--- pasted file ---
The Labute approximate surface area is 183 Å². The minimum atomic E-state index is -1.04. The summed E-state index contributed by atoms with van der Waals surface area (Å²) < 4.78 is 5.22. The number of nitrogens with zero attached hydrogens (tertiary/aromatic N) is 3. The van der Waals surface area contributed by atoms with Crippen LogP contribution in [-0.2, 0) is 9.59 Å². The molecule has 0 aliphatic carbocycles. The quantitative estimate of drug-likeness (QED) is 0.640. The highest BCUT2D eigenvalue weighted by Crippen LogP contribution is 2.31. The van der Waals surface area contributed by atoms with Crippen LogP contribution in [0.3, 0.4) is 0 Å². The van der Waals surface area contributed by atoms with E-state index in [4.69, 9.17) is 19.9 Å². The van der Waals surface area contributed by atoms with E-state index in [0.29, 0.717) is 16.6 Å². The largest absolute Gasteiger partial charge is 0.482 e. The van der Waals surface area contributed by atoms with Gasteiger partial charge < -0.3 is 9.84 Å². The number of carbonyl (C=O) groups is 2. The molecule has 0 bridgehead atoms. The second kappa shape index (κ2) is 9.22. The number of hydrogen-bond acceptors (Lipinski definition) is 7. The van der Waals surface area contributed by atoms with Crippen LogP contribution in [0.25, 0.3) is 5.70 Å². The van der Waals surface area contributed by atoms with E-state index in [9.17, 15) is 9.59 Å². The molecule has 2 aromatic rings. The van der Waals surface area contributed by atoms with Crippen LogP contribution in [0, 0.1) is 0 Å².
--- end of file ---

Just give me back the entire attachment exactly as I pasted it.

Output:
The Labute approximate surface area is 183 Å². The minimum atomic E-state index is -1.04. The summed E-state index contributed by atoms with van der Waals surface area (Å²) < 4.78 is 5.22. The number of nitrogens with zero attached hydrogens (tertiary/aromatic N) is 3. The van der Waals surface area contributed by atoms with Crippen LogP contribution in [-0.2, 0) is 9.59 Å². The molecule has 0 aliphatic carbocycles. The quantitative estimate of drug-likeness (QED) is 0.640. The highest BCUT2D eigenvalue weighted by Crippen LogP contribution is 2.31. The van der Waals surface area contributed by atoms with Crippen LogP contribution in [0.3, 0.4) is 0 Å². The van der Waals surface area contributed by atoms with E-state index in [4.69, 9.17) is 19.9 Å². The van der Waals surface area contributed by atoms with E-state index in [0.29, 0.717) is 16.6 Å². The largest absolute Gasteiger partial charge is 0.482 e. The van der Waals surface area contributed by atoms with Gasteiger partial charge < -0.3 is 9.84 Å². The number of carbonyl (C=O) groups is 2. The molecule has 0 bridgehead atoms. The second kappa shape index (κ2) is 9.22. The number of hydrogen-bond acceptors (Lipinski definition) is 7. The van der Waals surface area contributed by atoms with Crippen LogP contribution in [0.25, 0.3) is 5.70 Å². The van der Waals surface area contributed by atoms with E-state index in [9.17, 15) is 9.59 Å². The molecule has 2 aromatic rings. The van der Waals surface area contributed by atoms with Crippen LogP contribution in [0, 0.1) is 0 Å².